The ride into Winnipeg was delightful, my chauffeur and greeter divulging their ages, their life together in a second marriage after losing their first spouse, their children, their joy of being able to ferry visitors to the Archdiocese of St. Boniface and Archbishop LeGatt (as and when they are able), and their work with and through the Knights of Columbus housing for the elderly. As they were pointing out landmarks, bragging on the NHL Jets and the CFL Blue Bombers (especially over the Saskatchewan Roughrideers, Archbishop Albert’s favorite), there was an urgent bet between them which they said was mine to settle: did “Fr.” before my name mean brother? Simone said yes. Leo said no. Simone had surmised it meant “brother” (in French, frere); Leo insisted it must be more like “Father”. To his delight, Leo won.
These two kind folks deposited me at the Archbishop’s House (sometimes referred to as the Archbishop’s Palace — in French, palais — a term not in current usage but still held dear, it would seem, by some).
Gaining entry through a buzzer system, the receptionist greeted me warmly and assured me that Alice, the Archbishop’s secretary, would be down very soon. Appearing as promised, Alice was just as warm in welcome, and drew me with my luggage through the much larger (than appears above) structure. Without time for camera, what unfolded can only be described as historic — the original section from the 1860′s (the oldest and longest occupied residence in all of Winnipeg!), additions made for expansion of not only residents but meeting areas, with attachment of former seminary-now-retired priest residences, and a convent next door housing Sisters of Africa who care for some food and the cleaning needs of this large house.
After a dizzying and circuitous tour through this maze, Alice left me in my room. Post-travel weariness set in after unpacking. Reading led to a nap. The nap complete lead to supper in the dining hall in the basement (I found the ascenseur, at bottom the signs for Cafétéria, and lastly the food line!) The meal was delicious. I sat alone rather than interrupt the conversations of the French speaking residents (other than “Qui” and “No”, I am at sea in French. I would later find that all residents speak English as fluently as French; I would not be alone at a meal henceforth).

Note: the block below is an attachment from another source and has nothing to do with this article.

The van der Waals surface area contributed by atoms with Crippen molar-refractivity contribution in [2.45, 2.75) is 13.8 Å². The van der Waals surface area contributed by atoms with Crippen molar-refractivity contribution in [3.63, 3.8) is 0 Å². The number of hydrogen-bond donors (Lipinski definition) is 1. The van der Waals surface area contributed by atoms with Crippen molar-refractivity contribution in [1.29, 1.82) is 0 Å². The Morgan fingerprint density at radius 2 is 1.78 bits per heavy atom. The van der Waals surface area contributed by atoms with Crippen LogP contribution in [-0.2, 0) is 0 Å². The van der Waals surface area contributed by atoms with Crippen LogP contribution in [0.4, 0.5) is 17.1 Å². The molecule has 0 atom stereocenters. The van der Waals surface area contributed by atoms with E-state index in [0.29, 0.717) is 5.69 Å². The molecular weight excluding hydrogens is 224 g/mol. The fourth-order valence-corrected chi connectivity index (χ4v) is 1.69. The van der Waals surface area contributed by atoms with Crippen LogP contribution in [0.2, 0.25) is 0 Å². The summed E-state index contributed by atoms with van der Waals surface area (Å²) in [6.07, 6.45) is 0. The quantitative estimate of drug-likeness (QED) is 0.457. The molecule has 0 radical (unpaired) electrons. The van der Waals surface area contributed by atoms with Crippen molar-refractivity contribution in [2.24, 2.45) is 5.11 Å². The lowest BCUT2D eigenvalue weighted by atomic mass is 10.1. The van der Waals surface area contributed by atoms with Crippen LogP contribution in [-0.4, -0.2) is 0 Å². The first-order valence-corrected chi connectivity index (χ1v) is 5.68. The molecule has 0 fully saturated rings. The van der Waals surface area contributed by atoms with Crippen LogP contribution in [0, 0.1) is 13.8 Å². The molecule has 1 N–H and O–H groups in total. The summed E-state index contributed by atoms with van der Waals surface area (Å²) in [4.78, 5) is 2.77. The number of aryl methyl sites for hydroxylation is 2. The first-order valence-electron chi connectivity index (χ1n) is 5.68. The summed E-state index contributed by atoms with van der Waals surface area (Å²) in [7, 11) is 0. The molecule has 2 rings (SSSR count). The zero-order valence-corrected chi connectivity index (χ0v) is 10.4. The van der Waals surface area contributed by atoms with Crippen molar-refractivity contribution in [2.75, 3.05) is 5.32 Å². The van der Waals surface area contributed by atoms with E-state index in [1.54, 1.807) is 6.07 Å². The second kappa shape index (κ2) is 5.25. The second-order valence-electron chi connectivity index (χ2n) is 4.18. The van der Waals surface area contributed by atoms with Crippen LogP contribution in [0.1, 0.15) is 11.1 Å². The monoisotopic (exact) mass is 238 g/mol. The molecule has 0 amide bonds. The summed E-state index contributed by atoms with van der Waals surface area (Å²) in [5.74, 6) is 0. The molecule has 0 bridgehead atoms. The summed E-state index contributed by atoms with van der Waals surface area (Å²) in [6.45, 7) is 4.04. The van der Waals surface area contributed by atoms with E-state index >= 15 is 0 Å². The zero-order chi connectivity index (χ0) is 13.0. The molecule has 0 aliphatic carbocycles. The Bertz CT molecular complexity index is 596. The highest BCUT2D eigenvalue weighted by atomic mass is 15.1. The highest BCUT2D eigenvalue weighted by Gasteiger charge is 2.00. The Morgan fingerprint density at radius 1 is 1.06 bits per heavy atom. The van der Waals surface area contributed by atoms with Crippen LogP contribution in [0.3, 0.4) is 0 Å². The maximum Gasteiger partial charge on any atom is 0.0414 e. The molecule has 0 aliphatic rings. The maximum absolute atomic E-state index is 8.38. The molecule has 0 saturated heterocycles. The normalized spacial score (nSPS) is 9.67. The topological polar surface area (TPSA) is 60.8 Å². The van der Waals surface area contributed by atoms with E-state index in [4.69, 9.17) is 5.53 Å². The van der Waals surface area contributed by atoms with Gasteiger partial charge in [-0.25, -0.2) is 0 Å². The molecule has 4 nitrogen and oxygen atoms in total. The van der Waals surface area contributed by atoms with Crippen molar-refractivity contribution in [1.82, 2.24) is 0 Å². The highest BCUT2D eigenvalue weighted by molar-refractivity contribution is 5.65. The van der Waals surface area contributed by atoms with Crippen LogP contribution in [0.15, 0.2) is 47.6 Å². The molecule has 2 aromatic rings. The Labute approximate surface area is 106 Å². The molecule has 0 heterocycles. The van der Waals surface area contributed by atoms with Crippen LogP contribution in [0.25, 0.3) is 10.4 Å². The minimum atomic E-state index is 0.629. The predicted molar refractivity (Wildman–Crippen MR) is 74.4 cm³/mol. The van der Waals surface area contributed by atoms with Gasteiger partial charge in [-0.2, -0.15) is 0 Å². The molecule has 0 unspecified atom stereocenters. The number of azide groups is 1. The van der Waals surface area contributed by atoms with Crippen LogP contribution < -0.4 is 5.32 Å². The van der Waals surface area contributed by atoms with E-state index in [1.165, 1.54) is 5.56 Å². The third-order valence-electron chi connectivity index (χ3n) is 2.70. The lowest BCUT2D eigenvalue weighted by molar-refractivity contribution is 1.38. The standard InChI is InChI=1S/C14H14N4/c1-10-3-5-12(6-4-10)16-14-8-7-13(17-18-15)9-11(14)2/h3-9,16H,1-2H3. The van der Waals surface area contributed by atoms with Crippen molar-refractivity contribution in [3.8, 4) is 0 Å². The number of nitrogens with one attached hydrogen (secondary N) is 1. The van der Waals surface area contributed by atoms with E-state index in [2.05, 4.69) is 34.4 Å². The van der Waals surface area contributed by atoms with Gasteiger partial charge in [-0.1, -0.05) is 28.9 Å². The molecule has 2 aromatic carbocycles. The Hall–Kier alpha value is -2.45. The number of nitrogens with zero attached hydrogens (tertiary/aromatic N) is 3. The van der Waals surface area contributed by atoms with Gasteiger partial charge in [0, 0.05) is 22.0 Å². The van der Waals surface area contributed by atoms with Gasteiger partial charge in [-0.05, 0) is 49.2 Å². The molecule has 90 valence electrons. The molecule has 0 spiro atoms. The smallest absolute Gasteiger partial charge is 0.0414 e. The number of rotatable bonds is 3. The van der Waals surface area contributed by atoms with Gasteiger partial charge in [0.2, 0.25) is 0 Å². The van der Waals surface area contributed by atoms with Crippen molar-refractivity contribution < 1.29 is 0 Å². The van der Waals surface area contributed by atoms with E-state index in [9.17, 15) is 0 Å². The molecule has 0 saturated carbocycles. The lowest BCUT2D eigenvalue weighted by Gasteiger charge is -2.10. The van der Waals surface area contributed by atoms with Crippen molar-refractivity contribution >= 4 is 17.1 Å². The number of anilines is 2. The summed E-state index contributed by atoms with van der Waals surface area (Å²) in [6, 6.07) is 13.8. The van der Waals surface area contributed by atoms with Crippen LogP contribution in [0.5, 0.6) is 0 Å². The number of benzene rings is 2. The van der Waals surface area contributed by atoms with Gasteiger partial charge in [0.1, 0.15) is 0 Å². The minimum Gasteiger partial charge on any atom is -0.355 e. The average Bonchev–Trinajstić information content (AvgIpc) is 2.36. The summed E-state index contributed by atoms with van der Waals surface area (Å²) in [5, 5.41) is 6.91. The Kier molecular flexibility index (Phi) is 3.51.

Returning to my room, a sampling of local and cable TV proved Canadian TV was as full of options as anywhere in the States.
Eventually returning to my reading, around 8:30pm I was happy to hear footsteps in the hall and a knock at the door. It was Albert, home by air from Cornwall and the annual meeting of the Canadian Conference of Catholic Bishops (CECC, CCCB). We had not seen each other since Albert’s visit to Indianapolis in the spring/summer of 2003 or 2004 (neither of us could remember!) When last we were together, he was Bishop of Saskatoon, Saskatchewan; I was Director of Liturgy for the Archdiocese of Indianapolis and Rector / Pastor of SS. Peter and Paul Cathedral. Our lives had changed, but happily our friendship and pleasure at seeing one another had not!
Leading me to the second floor, he showed me to the living room adjacent to his office and quarters. They were very warm, well-appointed but in no way ostentatious. Prepared by one of the sisters for his late arrival were cheese, crackers, fruit and vegetables. And from the cabinet he drew forth one of the things he and I have shared a liking for since the day we met at the University of Notre Dame: fine scotch!
Though he was travel-weary, he was hungry, and so began our first time of sipping, munching and sharing our mutually fascinating and shared lives in ministry. Catching up on family was important as well (I spoke especially of the very recent Siblings’ Weekend, he of his Father, his brother now married and with his wife expecting a child, and his sister who is suffering from cancer).
The range of topics could have been endless, but discretion reminded us we had other times for such. And so, appropriately he shared what was for tomorrow on his calendar and how I might choose, or not, to intersect in some aspects of it. Otherwise, he guided me to things I could easily do within walking distance; there were plenty of options.
Wisely, we parted; slumber came to us both, for tomorrow would be a full day.